It sounds like a strange question. However, through my experience in the therapy room, I noticed that most people have a hard time defining what “Love” means. We all want it. We are not the same without it. Marriages fail, families grow apart, and frankly people are just down right unhappy with out “Love.” In fact, research from many sources including Bowlby would suggest love is more than a want, it is one of our fundamental needs as human beings.
So why is it important to be able to define “Love”?
Simply put, we are better able to get and share “Love” when we can define it. Our skill in developing “Love” will increase as we better understand this elusive term.
How do you define “Love”?
I have found there are many ways to define “Love”. However, none of the ways to define “Love” totally capture the entirety of what “Love” is. And yet, I have found that the more one explores and seeks to understand “Love” the better they are at getting and sharing “Love.”
One way to define “Love”
One way to define “Love” that I have picked up along the way is Robert Sternberg’s Triangular Theory of Love, or as I like to call it, the Love Triangle.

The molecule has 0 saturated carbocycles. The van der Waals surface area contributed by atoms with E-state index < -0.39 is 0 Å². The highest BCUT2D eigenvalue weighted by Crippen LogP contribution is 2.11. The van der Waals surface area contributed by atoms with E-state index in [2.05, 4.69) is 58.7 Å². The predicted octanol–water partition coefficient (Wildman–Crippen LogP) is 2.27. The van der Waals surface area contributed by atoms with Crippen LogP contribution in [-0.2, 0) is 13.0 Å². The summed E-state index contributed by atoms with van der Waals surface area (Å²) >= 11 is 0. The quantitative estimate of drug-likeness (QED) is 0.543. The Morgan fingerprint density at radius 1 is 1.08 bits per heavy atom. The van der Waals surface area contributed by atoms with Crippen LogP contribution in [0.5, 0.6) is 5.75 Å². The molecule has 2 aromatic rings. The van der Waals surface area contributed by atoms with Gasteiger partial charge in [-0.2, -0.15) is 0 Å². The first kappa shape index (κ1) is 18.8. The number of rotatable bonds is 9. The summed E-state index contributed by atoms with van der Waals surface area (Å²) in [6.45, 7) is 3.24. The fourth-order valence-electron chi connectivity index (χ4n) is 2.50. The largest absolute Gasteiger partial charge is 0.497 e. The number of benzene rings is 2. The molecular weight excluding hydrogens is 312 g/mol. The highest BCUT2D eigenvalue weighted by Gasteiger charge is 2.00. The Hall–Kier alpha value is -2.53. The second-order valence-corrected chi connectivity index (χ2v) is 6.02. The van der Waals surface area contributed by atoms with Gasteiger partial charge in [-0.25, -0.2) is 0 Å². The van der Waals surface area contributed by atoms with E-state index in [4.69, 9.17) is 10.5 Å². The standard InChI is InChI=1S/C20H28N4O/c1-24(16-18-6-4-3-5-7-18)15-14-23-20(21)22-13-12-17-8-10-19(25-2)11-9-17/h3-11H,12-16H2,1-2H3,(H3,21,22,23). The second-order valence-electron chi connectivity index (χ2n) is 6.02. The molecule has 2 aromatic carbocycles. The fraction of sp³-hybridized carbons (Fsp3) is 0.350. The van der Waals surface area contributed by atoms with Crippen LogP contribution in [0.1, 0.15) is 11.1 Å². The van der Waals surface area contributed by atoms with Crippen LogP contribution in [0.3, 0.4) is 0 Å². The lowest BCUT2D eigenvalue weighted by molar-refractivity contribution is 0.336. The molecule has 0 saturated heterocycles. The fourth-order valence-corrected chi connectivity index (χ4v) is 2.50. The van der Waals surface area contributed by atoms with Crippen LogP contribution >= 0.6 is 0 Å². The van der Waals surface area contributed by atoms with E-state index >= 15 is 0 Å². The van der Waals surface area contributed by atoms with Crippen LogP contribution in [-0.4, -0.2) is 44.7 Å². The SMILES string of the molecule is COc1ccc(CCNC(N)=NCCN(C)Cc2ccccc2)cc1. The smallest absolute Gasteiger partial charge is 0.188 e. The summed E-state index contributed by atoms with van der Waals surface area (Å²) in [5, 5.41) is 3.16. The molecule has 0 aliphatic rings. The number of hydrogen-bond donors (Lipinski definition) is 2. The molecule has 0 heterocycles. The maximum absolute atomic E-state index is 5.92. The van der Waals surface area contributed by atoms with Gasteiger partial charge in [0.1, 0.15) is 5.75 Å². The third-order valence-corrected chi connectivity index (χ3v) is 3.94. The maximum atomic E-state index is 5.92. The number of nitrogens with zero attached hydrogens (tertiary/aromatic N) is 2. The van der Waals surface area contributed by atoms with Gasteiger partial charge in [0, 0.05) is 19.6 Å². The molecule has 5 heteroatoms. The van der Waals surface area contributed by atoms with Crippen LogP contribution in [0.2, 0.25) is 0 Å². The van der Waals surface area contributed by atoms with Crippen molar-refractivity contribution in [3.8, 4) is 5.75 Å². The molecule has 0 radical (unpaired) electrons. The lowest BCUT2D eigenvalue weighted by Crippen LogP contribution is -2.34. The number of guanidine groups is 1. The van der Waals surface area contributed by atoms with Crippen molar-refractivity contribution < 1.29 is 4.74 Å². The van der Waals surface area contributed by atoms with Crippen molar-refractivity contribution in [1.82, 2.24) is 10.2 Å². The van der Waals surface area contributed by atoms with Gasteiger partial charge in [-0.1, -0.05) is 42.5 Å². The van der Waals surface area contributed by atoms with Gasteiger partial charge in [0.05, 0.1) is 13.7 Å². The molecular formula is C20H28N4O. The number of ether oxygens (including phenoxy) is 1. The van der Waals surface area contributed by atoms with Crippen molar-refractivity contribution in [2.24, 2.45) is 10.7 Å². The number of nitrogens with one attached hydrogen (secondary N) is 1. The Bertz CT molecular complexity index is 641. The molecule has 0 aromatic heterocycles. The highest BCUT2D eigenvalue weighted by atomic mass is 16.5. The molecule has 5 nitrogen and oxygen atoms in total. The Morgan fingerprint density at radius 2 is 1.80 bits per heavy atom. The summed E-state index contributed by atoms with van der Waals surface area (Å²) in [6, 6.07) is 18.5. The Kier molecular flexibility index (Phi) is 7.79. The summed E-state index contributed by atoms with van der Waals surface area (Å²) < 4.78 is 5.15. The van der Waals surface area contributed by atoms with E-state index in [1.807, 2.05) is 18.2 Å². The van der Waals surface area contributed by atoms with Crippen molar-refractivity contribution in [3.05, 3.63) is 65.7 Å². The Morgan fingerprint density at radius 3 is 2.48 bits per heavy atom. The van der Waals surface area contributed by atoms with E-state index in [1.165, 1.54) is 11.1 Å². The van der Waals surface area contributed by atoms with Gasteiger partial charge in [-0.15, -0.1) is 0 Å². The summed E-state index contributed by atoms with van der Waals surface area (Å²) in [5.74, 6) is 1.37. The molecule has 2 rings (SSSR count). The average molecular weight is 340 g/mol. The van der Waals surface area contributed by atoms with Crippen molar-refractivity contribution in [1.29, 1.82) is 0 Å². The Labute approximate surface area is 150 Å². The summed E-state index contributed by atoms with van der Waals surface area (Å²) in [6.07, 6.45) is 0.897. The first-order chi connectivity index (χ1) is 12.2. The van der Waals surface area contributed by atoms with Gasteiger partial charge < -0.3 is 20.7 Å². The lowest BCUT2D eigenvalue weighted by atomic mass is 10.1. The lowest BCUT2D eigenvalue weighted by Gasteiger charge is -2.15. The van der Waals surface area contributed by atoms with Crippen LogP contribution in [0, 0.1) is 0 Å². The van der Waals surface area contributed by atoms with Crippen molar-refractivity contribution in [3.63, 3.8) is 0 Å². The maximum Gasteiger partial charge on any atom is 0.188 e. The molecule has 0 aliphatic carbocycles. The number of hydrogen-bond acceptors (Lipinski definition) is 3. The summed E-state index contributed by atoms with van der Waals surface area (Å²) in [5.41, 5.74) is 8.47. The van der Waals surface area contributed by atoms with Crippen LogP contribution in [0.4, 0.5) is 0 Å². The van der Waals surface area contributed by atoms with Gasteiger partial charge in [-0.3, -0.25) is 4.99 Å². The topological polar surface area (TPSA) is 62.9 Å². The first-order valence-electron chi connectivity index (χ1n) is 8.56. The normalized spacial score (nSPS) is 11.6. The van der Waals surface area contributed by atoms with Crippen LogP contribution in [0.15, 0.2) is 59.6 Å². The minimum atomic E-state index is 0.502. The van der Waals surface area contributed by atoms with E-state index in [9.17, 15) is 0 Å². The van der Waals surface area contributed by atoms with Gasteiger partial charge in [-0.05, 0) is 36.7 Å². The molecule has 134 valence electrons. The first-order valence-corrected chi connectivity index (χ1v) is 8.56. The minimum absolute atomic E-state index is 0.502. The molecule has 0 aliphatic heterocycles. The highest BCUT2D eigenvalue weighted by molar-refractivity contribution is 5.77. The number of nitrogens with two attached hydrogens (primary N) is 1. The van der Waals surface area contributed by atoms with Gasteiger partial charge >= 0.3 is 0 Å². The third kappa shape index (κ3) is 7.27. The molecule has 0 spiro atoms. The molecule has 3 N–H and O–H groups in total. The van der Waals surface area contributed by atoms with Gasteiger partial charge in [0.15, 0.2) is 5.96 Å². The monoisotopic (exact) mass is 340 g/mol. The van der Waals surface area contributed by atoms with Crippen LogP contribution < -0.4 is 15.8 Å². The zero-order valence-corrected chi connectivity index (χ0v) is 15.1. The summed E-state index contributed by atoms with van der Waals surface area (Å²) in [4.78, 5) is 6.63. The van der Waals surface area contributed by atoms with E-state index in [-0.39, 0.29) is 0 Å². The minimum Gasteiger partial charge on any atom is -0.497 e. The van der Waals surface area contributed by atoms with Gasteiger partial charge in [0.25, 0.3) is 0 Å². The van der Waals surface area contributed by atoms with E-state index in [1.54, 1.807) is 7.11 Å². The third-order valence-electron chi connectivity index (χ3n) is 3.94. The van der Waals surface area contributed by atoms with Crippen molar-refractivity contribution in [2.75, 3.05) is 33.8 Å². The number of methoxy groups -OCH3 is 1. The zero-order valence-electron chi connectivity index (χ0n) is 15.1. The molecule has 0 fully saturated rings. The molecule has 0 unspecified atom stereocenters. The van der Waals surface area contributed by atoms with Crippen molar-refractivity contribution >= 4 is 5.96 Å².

Love is made up of three separate parts: Passion, Commitment, and Intimacy.
Passion is a strong feeling of arousal or emotional stimulus.
Example: One-night stand
Commitment is a conscious decision to stay together.
Example: The classic “old couple” on TV that fights all the time and they really don’t like each other much but stay together out of commitment.
Intimacy is the feelings of closeness and attachment that come because of what we share with one another.
Example: Best friends.
The goal is to have a healthy combination of all three, or Consummate Love. The people that can achieve consummate love, have strong feelings of arousal (sexual, emotional, or otherwise), are good friends with one another, and have a strong commitment to the relationship.
Applies to all Relationships
This can be applied to both couples and families. For example, I am passionate about my daughter, and having her around provokes strong emotion in me. I share my time and resources with her and feel close because of it. Also, I am strongly committed to provide and take care of her. These are all part of having a consummate love.
No one is perfect. We can all struggle with developing and maintaining a healthy loving relationship. But by being able to define love as with the Love Triangle, we are better able to steer ourselves back on track.